Category Archives: Reflections

Relationships

What I remember from my math teacher
is that x and y relate to one another
by adding or subtracting a number
or even by multiplying or dividing another

part of the problem depends on triangulation
derived by methodical manipulation
and careful consideration of the probability
in restoring an equation to equilibrium

cognisant of any degrees of freedom
count with geometrical precision
like the hypotenuse of a Pythagorean triangle
with often more than one solution applicable.

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WE LOVED DAD’S VALIANT®

 

Summertime,

we                                onto                 back

           bounced                      the                    seat

                         

bums blistering on the vinyl

and speedilywindingdownthesidewindows

breathed in the natural air-con,

dad turned over the key a few times

we’d hear the engine grunt,

it took forever to fire up;

six cylinder regal chariot charged down

the highway stinking of lead

dusty white with silver side panels

and a steely grille face,

dad flicked his Peter Stuyvesant® ash out the window just before

it spilled onto the tire mat floor,

mum, bell-bottoms resting on the dash

click surfed the radio

needle riding the A.M. waves,

we porked on Smith’s Crisps® and Fanta®

fizzed up our nose

heads poking out the window

with air gushing into our gob

like a panting Dulux® dog,

us feeling every BUMP on the road

tummies going Luna Park on the hills

and lows

then scrambling into the wagon with dad’s tools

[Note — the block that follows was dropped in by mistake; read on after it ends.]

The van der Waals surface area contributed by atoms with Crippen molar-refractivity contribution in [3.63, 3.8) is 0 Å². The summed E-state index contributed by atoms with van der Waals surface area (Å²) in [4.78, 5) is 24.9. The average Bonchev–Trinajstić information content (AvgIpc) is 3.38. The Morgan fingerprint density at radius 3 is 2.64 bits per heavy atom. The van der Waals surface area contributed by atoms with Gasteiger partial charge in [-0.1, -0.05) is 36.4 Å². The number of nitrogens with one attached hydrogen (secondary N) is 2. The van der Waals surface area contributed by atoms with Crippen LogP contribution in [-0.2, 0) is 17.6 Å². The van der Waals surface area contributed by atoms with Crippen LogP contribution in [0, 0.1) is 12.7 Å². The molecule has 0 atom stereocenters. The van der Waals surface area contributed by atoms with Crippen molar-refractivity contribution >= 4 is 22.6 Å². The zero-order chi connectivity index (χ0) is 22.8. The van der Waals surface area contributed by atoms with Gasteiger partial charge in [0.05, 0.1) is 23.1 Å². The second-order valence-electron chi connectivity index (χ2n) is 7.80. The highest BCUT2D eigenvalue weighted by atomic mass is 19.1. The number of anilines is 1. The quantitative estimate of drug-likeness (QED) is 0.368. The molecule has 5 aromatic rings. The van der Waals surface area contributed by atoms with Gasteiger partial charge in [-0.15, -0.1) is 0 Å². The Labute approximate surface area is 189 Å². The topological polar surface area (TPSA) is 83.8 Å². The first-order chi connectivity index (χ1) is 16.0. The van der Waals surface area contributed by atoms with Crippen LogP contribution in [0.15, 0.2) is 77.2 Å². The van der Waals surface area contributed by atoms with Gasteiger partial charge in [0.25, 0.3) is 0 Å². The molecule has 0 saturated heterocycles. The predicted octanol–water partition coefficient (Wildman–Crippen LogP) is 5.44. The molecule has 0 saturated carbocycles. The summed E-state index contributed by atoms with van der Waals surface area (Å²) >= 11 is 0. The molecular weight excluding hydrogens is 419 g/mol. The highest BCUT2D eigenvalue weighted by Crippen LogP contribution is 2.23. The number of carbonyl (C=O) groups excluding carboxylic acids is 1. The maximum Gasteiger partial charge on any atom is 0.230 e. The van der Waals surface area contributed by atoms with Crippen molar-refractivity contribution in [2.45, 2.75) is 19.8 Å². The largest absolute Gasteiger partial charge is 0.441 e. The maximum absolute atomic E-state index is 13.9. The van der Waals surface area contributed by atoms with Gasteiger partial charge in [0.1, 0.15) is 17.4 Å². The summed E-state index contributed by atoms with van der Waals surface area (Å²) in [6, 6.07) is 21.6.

rolling

to

and

fro

and fixing ourselves onto the windscreen

making wild faces at people we never met

like the time we stuck out rainbow tongues at that tailgater,

tip balancing a green Lifesaver®  

sucked down to a glassy halo and ready to shatter,

The best part was returning home

and feigning sleep to be carried in to bed

culture club

Walter William Skeat was an anthropologist who in 1900 published his observations on the aborigines of Selangor island (today’s Malaysia). One of the group’s many rituals was “tooth filing”. Yes, “tooth filing”. This process was a rite of passage for the young ladies into womanhood. The community’s “dentist” slowly filed the maidens’ front teeth (without any local anaesthetic!) down to the gum line and the remaining tooth stump was subsequently smoothed by rubbing it with sand.

Perhaps these islanders of yesteryear had greater foresight than we do today.  I can hear the gasps of horror at this assertion. The thought of such heathen acts performed on those poor girls! I suppose their consolation was that the ordeal was quickly over with.